The Belvedere, Vienna

I am heading to the Belvedere museum today with new friend Michelle. We decide to walk there through Vienna’s criss-crossing streets and the walk is beautiful and hot. Michelle aims us towards shade whenever possible.

Corner of Karlgasse in Vienna

The Belvedere is in the middle of an enormous park. We eventually find one of the entrances which deposits us at the lower Belvedere. This section has two exhibitions: ‘Hundertwasser, Japan and the Avant-Garde’ and ‘Decadence’ about the development of Austrian symbolism in art.

We opt for Hundertwasser first and I am lost as I wander amongst some of his earliest paintings, including the beginning of his famous ‘circular’ paintings. I am looking forward to getting to his museum, Kunst Haus Wien, later this week.

The surprise winner of the lower building, however, is the Decadence exhibition. It turns out I love symbolism in art (who would’ve guessed). There are stunning pieces from Klimt, Schiele, Segantini, Moreau… It’s all decay and luscious colour, bright and crumbling and beautiful and heart-wrenching. I am mesmerised by a painting depicting the river of lost souls (The souls at the Acheron by Adolf Hiremy-Hirschl) where a woman is curled, wrapped in ethereal blue gauze, burning out of the frame in the midst of all the dark, despairing colours depicting the rest of the souls. You should look it up.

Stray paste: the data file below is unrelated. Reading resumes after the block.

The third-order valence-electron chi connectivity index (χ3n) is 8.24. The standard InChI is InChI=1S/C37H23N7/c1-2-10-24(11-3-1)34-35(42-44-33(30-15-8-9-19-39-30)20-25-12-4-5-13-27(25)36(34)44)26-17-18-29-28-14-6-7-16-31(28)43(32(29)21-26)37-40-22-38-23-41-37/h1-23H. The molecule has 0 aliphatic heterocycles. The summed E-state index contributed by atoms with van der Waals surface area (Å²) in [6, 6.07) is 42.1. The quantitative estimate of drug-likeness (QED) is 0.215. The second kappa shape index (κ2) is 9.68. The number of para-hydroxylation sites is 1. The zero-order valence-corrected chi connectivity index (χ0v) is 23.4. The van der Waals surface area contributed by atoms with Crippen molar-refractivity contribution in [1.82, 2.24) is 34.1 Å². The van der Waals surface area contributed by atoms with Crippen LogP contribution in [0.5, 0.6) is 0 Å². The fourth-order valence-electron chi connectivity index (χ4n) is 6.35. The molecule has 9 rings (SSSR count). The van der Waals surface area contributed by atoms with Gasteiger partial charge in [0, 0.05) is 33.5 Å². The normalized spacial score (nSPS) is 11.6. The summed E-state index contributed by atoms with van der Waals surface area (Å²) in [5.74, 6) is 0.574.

We’re not allowed to take photos, but the paintings are locked in my memory.

There is a beautiful garden stretching between the upper and lower buildings, though whether a space so huge and manicured can be termed a ‘garden’ I’m not sure. Perhaps outdoor work of art would be more appropriate. I think of my mum as we walk through all the green. She would like this place.

The upper Belvedere has a huge range of beautiful Klimt pieces, including one of my very favourites – a field filled with red poppies. ‘The Kiss’ is also there and Michelle and I sit in the darkened room staring for a long time. I love the way the sections of gold shine into blocks of pure light when you stand at just the right angle.

We find some lovely street art on the walk back and I reflect on how different the graffiti scene is here compared to Berlin. Vienna’s street artists seem almost reserved, or else well curtailed. In Berlin every spare sweep of wall is covered in colourful spray art; in Vienna street art is hidden and unexpected. This is rather nicely reflected in the stencilled words on the right side of the image below.

Graffiti in Vienna